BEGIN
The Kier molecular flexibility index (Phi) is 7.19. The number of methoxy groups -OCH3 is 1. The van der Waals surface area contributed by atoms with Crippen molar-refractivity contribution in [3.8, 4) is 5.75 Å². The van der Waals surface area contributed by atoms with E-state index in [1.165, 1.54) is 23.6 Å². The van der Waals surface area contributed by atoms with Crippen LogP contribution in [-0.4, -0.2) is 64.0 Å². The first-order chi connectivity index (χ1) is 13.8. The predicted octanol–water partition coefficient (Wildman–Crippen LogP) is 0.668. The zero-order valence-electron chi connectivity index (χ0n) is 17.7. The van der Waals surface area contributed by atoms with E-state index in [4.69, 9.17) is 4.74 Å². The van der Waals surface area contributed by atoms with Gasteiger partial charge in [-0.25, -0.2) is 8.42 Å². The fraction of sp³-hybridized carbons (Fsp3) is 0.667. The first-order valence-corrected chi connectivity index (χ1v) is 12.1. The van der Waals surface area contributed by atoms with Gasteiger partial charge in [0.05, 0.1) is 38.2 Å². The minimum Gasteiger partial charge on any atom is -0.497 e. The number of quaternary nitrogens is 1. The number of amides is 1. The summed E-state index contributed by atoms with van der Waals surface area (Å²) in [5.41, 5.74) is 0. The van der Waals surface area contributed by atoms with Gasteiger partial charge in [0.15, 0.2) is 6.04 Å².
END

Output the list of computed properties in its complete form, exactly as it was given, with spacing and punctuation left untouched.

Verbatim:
The Kier molecular flexibility index (Phi) is 7.19. The number of methoxy groups -OCH3 is 1. The van der Waals surface area contributed by atoms with Crippen molar-refractivity contribution in [3.8, 4) is 5.75 Å². The van der Waals surface area contributed by atoms with E-state index in [1.165, 1.54) is 23.6 Å². The van der Waals surface area contributed by atoms with Crippen LogP contribution in [-0.4, -0.2) is 64.0 Å². The first-order chi connectivity index (χ1) is 13.8. The predicted octanol–water partition coefficient (Wildman–Crippen LogP) is 0.668. The zero-order valence-electron chi connectivity index (χ0n) is 17.7. The van der Waals surface area contributed by atoms with E-state index in [4.69, 9.17) is 4.74 Å². The van der Waals surface area contributed by atoms with Gasteiger partial charge in [-0.25, -0.2) is 8.42 Å². The fraction of sp³-hybridized carbons (Fsp3) is 0.667. The first-order valence-corrected chi connectivity index (χ1v) is 12.1. The van der Waals surface area contributed by atoms with Gasteiger partial charge in [0.05, 0.1) is 38.2 Å². The minimum Gasteiger partial charge on any atom is -0.497 e. The number of quaternary nitrogens is 1. The number of amides is 1. The summed E-state index contributed by atoms with van der Waals surface area (Å²) in [5.41, 5.74) is 0. The van der Waals surface area contributed by atoms with Gasteiger partial charge in [0.15, 0.2) is 6.04 Å².